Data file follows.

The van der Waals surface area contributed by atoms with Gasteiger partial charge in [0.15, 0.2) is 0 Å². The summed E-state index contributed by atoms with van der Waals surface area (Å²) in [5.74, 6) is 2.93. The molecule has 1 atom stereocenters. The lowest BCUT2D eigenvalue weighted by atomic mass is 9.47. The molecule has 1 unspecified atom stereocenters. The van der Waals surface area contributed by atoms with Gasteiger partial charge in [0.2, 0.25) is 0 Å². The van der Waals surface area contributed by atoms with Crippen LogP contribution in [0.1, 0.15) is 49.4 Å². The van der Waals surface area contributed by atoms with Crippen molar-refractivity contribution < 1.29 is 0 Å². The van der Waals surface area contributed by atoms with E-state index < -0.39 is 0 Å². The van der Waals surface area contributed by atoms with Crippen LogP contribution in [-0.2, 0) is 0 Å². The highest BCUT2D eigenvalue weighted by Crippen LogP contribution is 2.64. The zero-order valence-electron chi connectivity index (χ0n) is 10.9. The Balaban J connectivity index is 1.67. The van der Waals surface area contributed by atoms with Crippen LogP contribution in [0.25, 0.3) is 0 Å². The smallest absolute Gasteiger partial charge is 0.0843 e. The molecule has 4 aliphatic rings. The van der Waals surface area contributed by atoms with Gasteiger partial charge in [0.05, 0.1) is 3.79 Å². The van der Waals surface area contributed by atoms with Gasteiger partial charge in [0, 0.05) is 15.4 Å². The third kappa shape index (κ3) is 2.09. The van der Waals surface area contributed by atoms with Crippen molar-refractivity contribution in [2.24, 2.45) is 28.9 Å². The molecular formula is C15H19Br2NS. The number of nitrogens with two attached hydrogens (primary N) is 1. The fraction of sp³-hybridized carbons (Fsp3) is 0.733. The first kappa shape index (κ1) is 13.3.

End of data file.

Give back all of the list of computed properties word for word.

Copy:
The van der Waals surface area contributed by atoms with Gasteiger partial charge in [0.15, 0.2) is 0 Å². The summed E-state index contributed by atoms with van der Waals surface area (Å²) in [5.74, 6) is 2.93. The molecule has 1 atom stereocenters. The lowest BCUT2D eigenvalue weighted by atomic mass is 9.47. The molecule has 1 unspecified atom stereocenters. The van der Waals surface area contributed by atoms with Gasteiger partial charge in [0.2, 0.25) is 0 Å². The van der Waals surface area contributed by atoms with Crippen LogP contribution in [0.1, 0.15) is 49.4 Å². The van der Waals surface area contributed by atoms with Crippen molar-refractivity contribution < 1.29 is 0 Å². The van der Waals surface area contributed by atoms with E-state index < -0.39 is 0 Å². The van der Waals surface area contributed by atoms with Crippen LogP contribution in [-0.2, 0) is 0 Å². The highest BCUT2D eigenvalue weighted by Crippen LogP contribution is 2.64. The zero-order valence-electron chi connectivity index (χ0n) is 10.9. The Balaban J connectivity index is 1.67. The van der Waals surface area contributed by atoms with Crippen LogP contribution in [0.25, 0.3) is 0 Å². The smallest absolute Gasteiger partial charge is 0.0843 e. The molecule has 4 aliphatic rings. The van der Waals surface area contributed by atoms with Gasteiger partial charge in [0.05, 0.1) is 3.79 Å². The van der Waals surface area contributed by atoms with Gasteiger partial charge in [0, 0.05) is 15.4 Å². The third kappa shape index (κ3) is 2.09. The van der Waals surface area contributed by atoms with Crippen molar-refractivity contribution in [2.24, 2.45) is 28.9 Å². The molecular formula is C15H19Br2NS. The number of nitrogens with two attached hydrogens (primary N) is 1. The fraction of sp³-hybridized carbons (Fsp3) is 0.733. The first kappa shape index (κ1) is 13.3.